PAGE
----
John B. Judis: Stop Blaming Wall Street: It Isn't the Reason Our Economy is in ShamblesRoundup: Media's Take
John B. Judis is a senior editor at The New Republic.
As the U.S. economy fails to recover, there is a growing fear that the United States has entered a phase of long-term decline. Conservatives blame “big government” for throttling entrepreneurship; liberals tend to take aim at Wall Street. Rolling Stone writer Matt Taibbi memorably described Goldman Sachs as “a great vampire squid wrapped around the face of humanity, relentlessly jamming its blood funnel into anything that smells like money.” Among less inventive critics, the term in vogue is “financialization.” According to author Kevin Phillips, who popularized this notion, financialization is “a process whereby financial services, broadly construed, take over the dominant economic, cultural and political role in a national economy.”...
Much of what liberals blame on financialization is a result of profound changes to both the United States and the global economy that date from as early as 1968—well before the onset of financialization. In fact, the growth of the finance sector was partly a product of these developments. It is true that the speculative disruptions caused by financialization have to be addressed if we don’t want to suffer another crash down the road. But, if policymakers truly want to arrest America’s decline in the world and attend to the various ills that have accompanied it, then they must come to terms with the much broader story of what has happened to American industry and global capitalism in the last four decades. Simply cracking down on Wall Street won’t be enough....
THE FOUNDATION OF the postwar international economy was laid at Bretton Woods, New Hampshire, in 1944, when the United States and Britain agreed to a new international monetary system based on the dollar. The dollar’s value was fixed at $35 for an ounce of gold; other countries could only revalue their currencies in relation to the dollar with IMF approval. As long as American industry reigned supreme in the world, and dollars were in demand to buy U.S. goods, other countries had no incentive to exchange their dollars for gold. But, in 1968, the U.S. balance of trade began to plummet. In 1971, the United States imported more than it exported for the first time in the twentieth century. Except for two recession years, the balance of trade has remained negative ever since....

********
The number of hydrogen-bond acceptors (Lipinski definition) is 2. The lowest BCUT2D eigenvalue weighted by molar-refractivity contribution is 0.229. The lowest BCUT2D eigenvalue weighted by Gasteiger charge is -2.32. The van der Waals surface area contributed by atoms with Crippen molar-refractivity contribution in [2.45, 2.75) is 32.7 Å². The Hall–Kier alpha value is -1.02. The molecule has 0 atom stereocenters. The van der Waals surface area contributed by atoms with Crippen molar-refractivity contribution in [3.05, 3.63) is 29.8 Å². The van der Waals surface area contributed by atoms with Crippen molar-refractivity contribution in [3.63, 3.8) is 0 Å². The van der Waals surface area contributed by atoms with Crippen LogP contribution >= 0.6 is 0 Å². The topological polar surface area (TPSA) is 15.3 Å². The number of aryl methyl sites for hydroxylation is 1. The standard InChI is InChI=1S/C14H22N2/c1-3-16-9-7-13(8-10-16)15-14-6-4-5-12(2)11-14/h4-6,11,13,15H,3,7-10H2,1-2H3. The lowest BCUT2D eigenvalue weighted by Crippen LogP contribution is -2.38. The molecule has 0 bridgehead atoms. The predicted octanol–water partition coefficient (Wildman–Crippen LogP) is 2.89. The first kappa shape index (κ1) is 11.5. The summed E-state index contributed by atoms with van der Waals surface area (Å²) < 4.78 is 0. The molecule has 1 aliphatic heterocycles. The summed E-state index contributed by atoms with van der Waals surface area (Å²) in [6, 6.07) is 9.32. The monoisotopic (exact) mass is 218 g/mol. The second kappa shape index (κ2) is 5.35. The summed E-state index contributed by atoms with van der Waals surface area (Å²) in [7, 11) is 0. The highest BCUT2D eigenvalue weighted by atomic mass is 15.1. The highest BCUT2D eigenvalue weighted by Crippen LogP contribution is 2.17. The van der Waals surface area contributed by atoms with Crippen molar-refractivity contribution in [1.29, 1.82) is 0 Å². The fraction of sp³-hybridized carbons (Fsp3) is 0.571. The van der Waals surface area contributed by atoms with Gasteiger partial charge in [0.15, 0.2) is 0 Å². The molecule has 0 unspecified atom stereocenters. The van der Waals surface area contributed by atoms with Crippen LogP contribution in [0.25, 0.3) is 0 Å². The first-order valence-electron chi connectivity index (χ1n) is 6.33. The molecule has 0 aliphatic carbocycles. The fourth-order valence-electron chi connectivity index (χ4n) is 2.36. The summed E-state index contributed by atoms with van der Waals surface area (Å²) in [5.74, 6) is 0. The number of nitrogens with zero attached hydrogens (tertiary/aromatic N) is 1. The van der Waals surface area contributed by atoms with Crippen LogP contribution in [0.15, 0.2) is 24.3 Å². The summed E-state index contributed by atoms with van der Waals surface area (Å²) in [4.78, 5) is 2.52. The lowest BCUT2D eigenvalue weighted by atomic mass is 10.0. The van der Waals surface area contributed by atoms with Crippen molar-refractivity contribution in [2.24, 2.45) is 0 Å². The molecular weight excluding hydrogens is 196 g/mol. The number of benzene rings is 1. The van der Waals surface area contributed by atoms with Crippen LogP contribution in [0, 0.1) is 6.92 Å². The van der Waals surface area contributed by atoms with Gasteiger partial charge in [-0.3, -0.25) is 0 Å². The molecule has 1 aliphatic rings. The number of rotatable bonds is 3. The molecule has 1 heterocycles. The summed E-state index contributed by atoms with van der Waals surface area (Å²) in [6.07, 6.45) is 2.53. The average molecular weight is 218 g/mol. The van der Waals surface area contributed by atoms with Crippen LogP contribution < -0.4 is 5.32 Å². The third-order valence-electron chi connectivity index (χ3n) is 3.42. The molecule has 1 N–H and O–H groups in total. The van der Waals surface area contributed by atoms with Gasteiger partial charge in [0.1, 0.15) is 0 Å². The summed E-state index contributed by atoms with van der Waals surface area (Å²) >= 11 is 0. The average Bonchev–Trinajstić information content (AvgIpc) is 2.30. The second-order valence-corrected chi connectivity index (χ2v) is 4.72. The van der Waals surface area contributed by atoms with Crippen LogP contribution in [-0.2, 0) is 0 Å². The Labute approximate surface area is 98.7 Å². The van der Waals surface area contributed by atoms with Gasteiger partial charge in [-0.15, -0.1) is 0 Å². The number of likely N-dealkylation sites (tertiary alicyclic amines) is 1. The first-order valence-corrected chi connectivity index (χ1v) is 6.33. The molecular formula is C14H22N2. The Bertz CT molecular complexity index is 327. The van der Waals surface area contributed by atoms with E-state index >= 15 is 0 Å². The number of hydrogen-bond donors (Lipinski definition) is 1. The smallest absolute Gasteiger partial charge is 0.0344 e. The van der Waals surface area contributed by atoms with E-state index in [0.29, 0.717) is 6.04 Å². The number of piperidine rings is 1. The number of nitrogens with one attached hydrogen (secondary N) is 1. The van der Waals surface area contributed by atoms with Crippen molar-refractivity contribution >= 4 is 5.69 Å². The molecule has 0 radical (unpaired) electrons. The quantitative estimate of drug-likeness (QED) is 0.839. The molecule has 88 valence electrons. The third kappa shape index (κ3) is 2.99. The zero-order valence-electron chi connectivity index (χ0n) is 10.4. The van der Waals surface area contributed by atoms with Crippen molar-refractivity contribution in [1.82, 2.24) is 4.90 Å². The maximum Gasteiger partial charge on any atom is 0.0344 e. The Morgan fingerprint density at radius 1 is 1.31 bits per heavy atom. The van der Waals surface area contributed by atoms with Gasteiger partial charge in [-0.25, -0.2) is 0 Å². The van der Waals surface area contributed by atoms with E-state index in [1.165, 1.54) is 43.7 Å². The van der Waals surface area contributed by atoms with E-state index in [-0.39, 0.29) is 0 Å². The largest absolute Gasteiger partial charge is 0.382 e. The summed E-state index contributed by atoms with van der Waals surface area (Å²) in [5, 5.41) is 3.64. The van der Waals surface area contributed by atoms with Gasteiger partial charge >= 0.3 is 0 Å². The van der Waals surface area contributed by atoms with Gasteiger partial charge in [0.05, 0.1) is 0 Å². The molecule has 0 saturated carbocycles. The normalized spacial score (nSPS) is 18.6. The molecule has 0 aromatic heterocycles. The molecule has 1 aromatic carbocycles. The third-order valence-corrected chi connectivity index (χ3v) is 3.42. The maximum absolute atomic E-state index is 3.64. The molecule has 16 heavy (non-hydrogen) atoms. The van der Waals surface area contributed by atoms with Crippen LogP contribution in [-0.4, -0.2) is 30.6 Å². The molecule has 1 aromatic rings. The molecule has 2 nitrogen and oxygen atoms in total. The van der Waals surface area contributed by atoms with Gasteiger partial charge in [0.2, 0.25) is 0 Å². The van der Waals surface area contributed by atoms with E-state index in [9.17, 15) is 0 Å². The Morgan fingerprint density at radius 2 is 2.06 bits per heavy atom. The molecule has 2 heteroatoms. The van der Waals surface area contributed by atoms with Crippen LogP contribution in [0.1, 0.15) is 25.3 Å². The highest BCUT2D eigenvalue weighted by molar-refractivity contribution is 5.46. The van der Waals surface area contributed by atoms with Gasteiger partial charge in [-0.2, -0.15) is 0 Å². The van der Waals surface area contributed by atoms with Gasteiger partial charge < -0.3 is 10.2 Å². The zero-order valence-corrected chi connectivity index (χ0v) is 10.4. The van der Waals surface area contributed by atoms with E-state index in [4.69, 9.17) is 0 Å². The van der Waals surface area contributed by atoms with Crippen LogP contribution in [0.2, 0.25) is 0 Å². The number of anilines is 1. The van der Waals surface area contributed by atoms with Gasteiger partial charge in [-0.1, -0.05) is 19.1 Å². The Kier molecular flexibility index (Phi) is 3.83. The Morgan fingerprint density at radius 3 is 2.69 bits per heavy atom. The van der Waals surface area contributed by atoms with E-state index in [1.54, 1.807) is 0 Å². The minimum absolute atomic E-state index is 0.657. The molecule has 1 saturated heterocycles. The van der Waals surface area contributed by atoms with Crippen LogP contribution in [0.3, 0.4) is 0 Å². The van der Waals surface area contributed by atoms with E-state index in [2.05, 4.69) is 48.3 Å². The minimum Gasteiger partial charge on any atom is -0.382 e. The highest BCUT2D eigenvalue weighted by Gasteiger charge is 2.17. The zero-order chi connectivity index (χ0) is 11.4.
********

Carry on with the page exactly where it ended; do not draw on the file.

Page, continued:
In 1971, President Richard Nixon finally detached the dollar from the gold standard and also stuck a temporary 10 percent surcharge on imports in order to pressure Japan and Germany to raise the relative price of their exports by revaluing their currencies. That December, the United States and other industrial nations tried to restore Bretton Woods with a dollar pegged at $38 per ounce of gold, but the agreement collapsed, and the dollar and other currencies began to float in relation to each other. No one intended that result, nor the instability it introduced into the world economy....